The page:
This style of writing teaching helps students to understand what kind of writer they are. Students are often so focused on completing writing assignments that they never learn  what their tendencies and habits as a writer our. Understanding their own strengths and weaknesses can help them to develop compensatory strategies to complete assignments. This can of self-discovery can happen through one-on-one conferences with the teacher.

Off course, such personal attention takes a great deal of time. However, even brief 5 minutes conferences with students can reap huge rewards in their writing. It also saves time at the end when marking because you as the teacher are already familiar with what the students are writing about and the check of the final papers is just to see if the students have revised their paper according to the advice you gave.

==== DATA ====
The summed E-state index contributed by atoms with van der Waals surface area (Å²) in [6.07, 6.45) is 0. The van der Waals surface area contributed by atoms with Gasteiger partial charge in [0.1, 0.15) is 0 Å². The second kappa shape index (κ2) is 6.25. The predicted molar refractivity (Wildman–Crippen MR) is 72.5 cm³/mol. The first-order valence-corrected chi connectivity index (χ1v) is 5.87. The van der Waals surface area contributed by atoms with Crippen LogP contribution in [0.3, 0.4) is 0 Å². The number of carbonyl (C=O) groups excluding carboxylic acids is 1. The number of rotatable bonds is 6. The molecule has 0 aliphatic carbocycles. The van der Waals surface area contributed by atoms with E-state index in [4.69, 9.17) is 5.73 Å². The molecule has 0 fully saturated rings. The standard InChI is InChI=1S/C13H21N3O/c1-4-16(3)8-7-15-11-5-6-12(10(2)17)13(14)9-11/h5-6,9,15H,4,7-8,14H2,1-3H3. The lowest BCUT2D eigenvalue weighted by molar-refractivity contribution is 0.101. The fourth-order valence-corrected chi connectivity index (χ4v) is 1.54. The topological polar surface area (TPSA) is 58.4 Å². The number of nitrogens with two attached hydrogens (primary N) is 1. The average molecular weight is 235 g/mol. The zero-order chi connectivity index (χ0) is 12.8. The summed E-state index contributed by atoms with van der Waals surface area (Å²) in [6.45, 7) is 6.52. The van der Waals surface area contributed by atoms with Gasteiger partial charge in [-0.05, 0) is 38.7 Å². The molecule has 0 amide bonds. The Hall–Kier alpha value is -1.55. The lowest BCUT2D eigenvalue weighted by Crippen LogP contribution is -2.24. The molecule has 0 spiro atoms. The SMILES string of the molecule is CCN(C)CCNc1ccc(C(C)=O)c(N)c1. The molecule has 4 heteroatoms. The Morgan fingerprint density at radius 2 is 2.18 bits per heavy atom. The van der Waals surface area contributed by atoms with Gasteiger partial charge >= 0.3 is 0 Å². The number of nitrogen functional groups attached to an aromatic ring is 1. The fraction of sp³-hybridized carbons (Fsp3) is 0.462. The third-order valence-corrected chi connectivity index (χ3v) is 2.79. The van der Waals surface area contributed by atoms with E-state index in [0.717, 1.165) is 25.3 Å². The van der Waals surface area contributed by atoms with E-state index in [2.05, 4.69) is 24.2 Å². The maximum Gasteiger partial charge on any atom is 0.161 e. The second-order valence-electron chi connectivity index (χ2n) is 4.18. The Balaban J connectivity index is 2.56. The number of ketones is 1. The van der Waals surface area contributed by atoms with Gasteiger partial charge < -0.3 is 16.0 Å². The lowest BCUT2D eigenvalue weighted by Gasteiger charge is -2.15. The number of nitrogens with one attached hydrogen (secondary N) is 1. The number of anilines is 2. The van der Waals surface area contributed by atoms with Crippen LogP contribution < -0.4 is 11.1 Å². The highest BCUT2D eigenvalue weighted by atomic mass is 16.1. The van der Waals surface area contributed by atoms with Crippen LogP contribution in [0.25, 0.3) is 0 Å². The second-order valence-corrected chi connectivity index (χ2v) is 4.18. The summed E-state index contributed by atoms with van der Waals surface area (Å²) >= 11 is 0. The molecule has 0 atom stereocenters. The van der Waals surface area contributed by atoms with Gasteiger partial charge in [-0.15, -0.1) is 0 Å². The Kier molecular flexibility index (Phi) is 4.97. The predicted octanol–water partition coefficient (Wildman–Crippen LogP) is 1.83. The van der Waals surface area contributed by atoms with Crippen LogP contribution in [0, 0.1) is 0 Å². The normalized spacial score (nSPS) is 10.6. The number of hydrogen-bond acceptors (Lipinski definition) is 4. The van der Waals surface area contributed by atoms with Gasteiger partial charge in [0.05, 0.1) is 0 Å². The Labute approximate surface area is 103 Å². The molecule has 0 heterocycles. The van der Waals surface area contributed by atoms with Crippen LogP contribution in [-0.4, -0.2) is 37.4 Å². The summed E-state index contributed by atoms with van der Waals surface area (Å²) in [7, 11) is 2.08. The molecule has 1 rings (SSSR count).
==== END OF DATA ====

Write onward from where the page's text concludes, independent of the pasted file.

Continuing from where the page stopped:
The process perspective give each student individual attention to grow as individual. ‘A’ students get what they need as well as weaker students. Everyone is compared to their own progress as a writer.

Conclusion

Generally, the process approach is more appropriate for teaching writing. The exceptions being that the students are unusually competent or they are already familiar with your expectations from prior writing experiences.

Discourse Markers and ESL

Discourse markers are used in writing to help organize ideas. They are often those “little words” that native speakers use effortlessly as they communicate but are misunderstood by ESL speakers. This post will provide examples of various discourse markers.

Logical Sequence

Logical sequence discourse markers are used to place ideas in an order that is comprehensible to the listener/reader. They can be summative for concluding a longer section or resultative which is used to indicate the effect of something.